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I couldn't understand how exactly Yao's XOR lemma was used to prove the following claim made in the proof of Theorem 2 of the original paper describing the Nisan-Wigderson generator, so I decided to do it explicitly myself.

Claim 1: If $f \in EXP$ cannot be approximated by circuits of polynomial size, then for every $0 < \rho < 1$, there is a quick pseudorandom generator $G : n^\rho \rightarrow n$.

In the paper, we say that a function $f : \{0, 1\}^m \rightarrow \{0, 1\}$ cannot be approximated by circuits of size $s : \mathbb{N} \rightarrow \mathbb{N}$ if there exists constant $k_0$ such that for every s-size circuit family ${C_m}$, we have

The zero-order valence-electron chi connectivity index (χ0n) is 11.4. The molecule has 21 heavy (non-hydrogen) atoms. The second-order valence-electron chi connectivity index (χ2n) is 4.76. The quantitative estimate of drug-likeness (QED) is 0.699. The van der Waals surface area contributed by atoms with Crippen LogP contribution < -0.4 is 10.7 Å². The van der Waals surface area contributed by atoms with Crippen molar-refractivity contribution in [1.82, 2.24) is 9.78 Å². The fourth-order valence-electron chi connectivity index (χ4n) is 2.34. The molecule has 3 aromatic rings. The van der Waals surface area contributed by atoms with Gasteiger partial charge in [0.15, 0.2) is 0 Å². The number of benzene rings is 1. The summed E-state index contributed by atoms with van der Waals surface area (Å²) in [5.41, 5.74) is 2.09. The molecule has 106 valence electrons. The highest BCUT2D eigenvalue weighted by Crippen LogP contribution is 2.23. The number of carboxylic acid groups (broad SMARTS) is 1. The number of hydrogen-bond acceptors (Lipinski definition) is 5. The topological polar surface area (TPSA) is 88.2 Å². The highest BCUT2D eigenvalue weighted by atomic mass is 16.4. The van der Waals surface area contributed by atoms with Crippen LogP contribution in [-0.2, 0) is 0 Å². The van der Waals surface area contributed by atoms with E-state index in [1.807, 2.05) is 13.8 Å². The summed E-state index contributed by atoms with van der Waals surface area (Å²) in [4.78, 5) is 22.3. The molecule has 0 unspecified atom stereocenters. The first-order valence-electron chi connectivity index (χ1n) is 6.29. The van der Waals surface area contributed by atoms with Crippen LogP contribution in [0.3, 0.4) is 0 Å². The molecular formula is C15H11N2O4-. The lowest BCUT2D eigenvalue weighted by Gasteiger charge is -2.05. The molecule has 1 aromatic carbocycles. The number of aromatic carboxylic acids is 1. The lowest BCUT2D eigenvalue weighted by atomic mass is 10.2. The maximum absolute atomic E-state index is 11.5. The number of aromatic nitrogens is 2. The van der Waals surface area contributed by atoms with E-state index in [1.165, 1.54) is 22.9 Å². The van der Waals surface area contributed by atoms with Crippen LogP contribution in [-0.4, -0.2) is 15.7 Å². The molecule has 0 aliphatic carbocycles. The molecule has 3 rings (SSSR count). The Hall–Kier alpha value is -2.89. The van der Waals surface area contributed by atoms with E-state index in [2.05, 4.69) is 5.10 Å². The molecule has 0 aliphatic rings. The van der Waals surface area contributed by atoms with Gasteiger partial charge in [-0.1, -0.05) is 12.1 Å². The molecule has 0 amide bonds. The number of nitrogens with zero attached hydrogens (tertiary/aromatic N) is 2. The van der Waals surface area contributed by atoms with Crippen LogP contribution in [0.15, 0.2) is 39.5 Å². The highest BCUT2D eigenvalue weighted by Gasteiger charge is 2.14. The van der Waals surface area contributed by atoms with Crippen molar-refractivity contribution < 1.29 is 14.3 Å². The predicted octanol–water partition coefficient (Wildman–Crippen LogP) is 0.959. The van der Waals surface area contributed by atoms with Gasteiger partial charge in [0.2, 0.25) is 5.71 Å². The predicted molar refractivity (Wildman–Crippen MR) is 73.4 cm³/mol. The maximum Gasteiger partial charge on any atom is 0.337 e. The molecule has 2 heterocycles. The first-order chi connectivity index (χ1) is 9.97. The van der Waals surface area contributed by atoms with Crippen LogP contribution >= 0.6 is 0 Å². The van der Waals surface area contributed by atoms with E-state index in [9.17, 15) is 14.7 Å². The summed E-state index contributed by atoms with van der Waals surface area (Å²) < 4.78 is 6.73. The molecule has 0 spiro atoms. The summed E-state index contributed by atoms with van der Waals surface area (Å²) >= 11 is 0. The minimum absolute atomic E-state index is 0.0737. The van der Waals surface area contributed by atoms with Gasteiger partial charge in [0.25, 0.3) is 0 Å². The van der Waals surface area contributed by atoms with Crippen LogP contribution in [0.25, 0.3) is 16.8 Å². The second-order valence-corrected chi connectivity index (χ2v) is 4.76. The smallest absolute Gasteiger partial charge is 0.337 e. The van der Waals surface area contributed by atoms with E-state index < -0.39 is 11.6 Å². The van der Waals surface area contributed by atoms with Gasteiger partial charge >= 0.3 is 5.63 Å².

$$\Pr(C_m(x) \neq f(x)) > \frac{1}{m^{k_0}}$$.

As such, we may rewrite Claim 1 equivalently as follows.

Alternative Claim 1 Suppose there exists $f \in EXP$ such that for all $k \in \mathbb{N}$, there exists constant $k_0$ (which depends on $k$; we denote this by writing $k_0 := k_0(k)$) such that for all $m^k$-size circuit families ${C(m)}$, $\Pr(C_m(x) \neq f(x)) > \frac{1}{m^{k_0(k)}}$. Then for every $0 < \rho < 1$, there is a quick pseudorandom generator $G : n^\rho \rightarrow n$.

The particular version of Yao's XOR Lemma which I use is Levin's version (Lemma 2 here). In the interest of self-containment I recite the relevant statement here as follows. Note that this version is stated in terms of $\{-1, 1\}$ valued functions, but we can simply reinterpret $f$ in the hypothesis of Claim 1 as $(-1)^f$.